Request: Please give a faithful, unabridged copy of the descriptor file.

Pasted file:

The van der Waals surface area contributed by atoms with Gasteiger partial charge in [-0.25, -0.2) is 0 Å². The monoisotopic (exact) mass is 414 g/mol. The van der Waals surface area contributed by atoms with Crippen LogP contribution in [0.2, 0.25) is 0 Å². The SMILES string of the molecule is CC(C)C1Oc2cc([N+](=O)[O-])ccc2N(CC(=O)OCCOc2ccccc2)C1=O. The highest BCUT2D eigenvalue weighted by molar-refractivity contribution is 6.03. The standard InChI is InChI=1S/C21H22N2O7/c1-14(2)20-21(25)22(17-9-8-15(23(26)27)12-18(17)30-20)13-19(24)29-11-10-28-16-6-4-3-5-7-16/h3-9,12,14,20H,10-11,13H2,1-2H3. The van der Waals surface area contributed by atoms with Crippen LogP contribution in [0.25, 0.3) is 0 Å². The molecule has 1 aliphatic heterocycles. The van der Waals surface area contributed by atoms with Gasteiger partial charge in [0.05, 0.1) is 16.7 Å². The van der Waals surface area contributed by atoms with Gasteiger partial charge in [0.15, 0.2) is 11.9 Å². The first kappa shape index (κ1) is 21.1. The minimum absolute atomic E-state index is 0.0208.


The van der Waals surface area contributed by atoms with Gasteiger partial charge in [-0.25, -0.2) is 0 Å². The monoisotopic (exact) mass is 414 g/mol. The van der Waals surface area contributed by atoms with Crippen LogP contribution in [0.2, 0.25) is 0 Å². The SMILES string of the molecule is CC(C)C1Oc2cc([N+](=O)[O-])ccc2N(CC(=O)OCCOc2ccccc2)C1=O. The highest BCUT2D eigenvalue weighted by molar-refractivity contribution is 6.03. The standard InChI is InChI=1S/C21H22N2O7/c1-14(2)20-21(25)22(17-9-8-15(23(26)27)12-18(17)30-20)13-19(24)29-11-10-28-16-6-4-3-5-7-16/h3-9,12,14,20H,10-11,13H2,1-2H3. The van der Waals surface area contributed by atoms with Crippen LogP contribution in [0.25, 0.3) is 0 Å². The molecule has 1 aliphatic heterocycles. The van der Waals surface area contributed by atoms with Gasteiger partial charge in [0.05, 0.1) is 16.7 Å². The van der Waals surface area contributed by atoms with Gasteiger partial charge in [0.15, 0.2) is 11.9 Å². The first kappa shape index (κ1) is 21.1. The minimum absolute atomic E-state index is 0.0208.